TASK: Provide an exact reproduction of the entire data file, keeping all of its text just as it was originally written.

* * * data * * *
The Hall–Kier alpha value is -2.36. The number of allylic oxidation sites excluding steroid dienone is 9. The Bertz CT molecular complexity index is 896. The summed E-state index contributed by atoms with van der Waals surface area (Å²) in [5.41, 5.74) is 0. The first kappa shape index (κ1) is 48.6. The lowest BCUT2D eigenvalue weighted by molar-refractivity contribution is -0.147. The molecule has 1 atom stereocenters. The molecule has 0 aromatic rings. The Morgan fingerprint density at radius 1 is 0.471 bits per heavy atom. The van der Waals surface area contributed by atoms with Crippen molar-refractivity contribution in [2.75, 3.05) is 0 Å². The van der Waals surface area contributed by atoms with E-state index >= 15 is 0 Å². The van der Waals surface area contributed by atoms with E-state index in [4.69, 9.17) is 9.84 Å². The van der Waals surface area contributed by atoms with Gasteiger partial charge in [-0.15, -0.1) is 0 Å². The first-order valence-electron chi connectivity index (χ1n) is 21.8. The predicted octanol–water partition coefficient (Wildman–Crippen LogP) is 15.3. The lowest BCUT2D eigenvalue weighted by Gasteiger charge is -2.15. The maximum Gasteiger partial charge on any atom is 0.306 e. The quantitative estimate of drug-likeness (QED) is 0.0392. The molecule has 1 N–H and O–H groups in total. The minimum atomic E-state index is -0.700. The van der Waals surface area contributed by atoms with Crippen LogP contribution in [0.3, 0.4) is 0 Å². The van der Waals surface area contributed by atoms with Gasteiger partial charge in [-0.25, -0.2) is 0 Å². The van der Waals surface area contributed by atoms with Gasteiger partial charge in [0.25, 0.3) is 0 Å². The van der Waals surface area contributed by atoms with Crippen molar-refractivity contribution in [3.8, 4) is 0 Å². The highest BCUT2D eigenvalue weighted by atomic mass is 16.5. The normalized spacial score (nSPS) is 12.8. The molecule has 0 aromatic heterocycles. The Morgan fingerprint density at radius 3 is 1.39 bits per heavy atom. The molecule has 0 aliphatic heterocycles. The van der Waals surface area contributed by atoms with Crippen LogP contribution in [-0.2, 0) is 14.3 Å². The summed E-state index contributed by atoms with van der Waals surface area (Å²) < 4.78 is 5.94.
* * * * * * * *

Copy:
The Hall–Kier alpha value is -2.36. The number of allylic oxidation sites excluding steroid dienone is 9. The Bertz CT molecular complexity index is 896. The summed E-state index contributed by atoms with van der Waals surface area (Å²) in [5.41, 5.74) is 0. The first kappa shape index (κ1) is 48.6. The lowest BCUT2D eigenvalue weighted by molar-refractivity contribution is -0.147. The molecule has 1 atom stereocenters. The molecule has 0 aromatic rings. The Morgan fingerprint density at radius 1 is 0.471 bits per heavy atom. The van der Waals surface area contributed by atoms with Crippen molar-refractivity contribution in [2.75, 3.05) is 0 Å². The van der Waals surface area contributed by atoms with E-state index >= 15 is 0 Å². The van der Waals surface area contributed by atoms with E-state index in [4.69, 9.17) is 9.84 Å². The van der Waals surface area contributed by atoms with Gasteiger partial charge in [-0.15, -0.1) is 0 Å². The first-order valence-electron chi connectivity index (χ1n) is 21.8. The predicted octanol–water partition coefficient (Wildman–Crippen LogP) is 15.3. The lowest BCUT2D eigenvalue weighted by Gasteiger charge is -2.15. The maximum Gasteiger partial charge on any atom is 0.306 e. The quantitative estimate of drug-likeness (QED) is 0.0392. The molecule has 1 N–H and O–H groups in total. The minimum atomic E-state index is -0.700. The van der Waals surface area contributed by atoms with Crippen LogP contribution in [0.3, 0.4) is 0 Å². The van der Waals surface area contributed by atoms with Gasteiger partial charge in [-0.25, -0.2) is 0 Å². The van der Waals surface area contributed by atoms with Gasteiger partial charge in [0.25, 0.3) is 0 Å². The van der Waals surface area contributed by atoms with Crippen molar-refractivity contribution in [3.8, 4) is 0 Å². The highest BCUT2D eigenvalue weighted by atomic mass is 16.5. The normalized spacial score (nSPS) is 12.8. The molecule has 0 aromatic heterocycles. The Morgan fingerprint density at radius 3 is 1.39 bits per heavy atom. The molecule has 0 aliphatic heterocycles. The van der Waals surface area contributed by atoms with Crippen LogP contribution in [-0.2, 0) is 14.3 Å². The summed E-state index contributed by atoms with van der Waals surface area (Å²) < 4.78 is 5.94.